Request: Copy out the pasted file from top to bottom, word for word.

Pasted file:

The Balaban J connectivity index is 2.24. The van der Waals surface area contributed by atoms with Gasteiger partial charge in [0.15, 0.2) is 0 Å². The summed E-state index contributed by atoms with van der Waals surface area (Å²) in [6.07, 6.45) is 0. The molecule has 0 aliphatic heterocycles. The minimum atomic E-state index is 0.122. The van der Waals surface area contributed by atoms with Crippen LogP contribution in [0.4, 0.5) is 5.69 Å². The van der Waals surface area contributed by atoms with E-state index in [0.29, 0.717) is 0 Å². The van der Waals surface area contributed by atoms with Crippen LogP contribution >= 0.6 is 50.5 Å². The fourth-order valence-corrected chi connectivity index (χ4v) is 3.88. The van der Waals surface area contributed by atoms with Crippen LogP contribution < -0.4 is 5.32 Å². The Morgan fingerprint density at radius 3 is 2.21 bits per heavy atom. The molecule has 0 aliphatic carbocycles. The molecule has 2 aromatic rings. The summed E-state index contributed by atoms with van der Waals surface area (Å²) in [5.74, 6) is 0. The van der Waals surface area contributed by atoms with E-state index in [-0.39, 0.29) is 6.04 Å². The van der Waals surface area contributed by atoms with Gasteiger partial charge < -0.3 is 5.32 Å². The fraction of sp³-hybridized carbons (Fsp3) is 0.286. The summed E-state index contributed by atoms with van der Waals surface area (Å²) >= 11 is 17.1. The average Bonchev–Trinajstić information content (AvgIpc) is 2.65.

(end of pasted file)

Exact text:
The Balaban J connectivity index is 2.24. The van der Waals surface area contributed by atoms with Gasteiger partial charge in [0.15, 0.2) is 0 Å². The summed E-state index contributed by atoms with van der Waals surface area (Å²) in [6.07, 6.45) is 0. The molecule has 0 aliphatic heterocycles. The minimum atomic E-state index is 0.122. The van der Waals surface area contributed by atoms with Crippen LogP contribution in [0.4, 0.5) is 5.69 Å². The van der Waals surface area contributed by atoms with E-state index in [0.29, 0.717) is 0 Å². The van der Waals surface area contributed by atoms with Crippen LogP contribution >= 0.6 is 50.5 Å². The fourth-order valence-corrected chi connectivity index (χ4v) is 3.88. The van der Waals surface area contributed by atoms with Crippen LogP contribution < -0.4 is 5.32 Å². The Morgan fingerprint density at radius 3 is 2.21 bits per heavy atom. The molecule has 0 aliphatic carbocycles. The molecule has 2 aromatic rings. The summed E-state index contributed by atoms with van der Waals surface area (Å²) in [5.74, 6) is 0. The van der Waals surface area contributed by atoms with E-state index in [-0.39, 0.29) is 6.04 Å². The van der Waals surface area contributed by atoms with Gasteiger partial charge < -0.3 is 5.32 Å². The fraction of sp³-hybridized carbons (Fsp3) is 0.286. The summed E-state index contributed by atoms with van der Waals surface area (Å²) >= 11 is 17.1. The average Bonchev–Trinajstić information content (AvgIpc) is 2.65.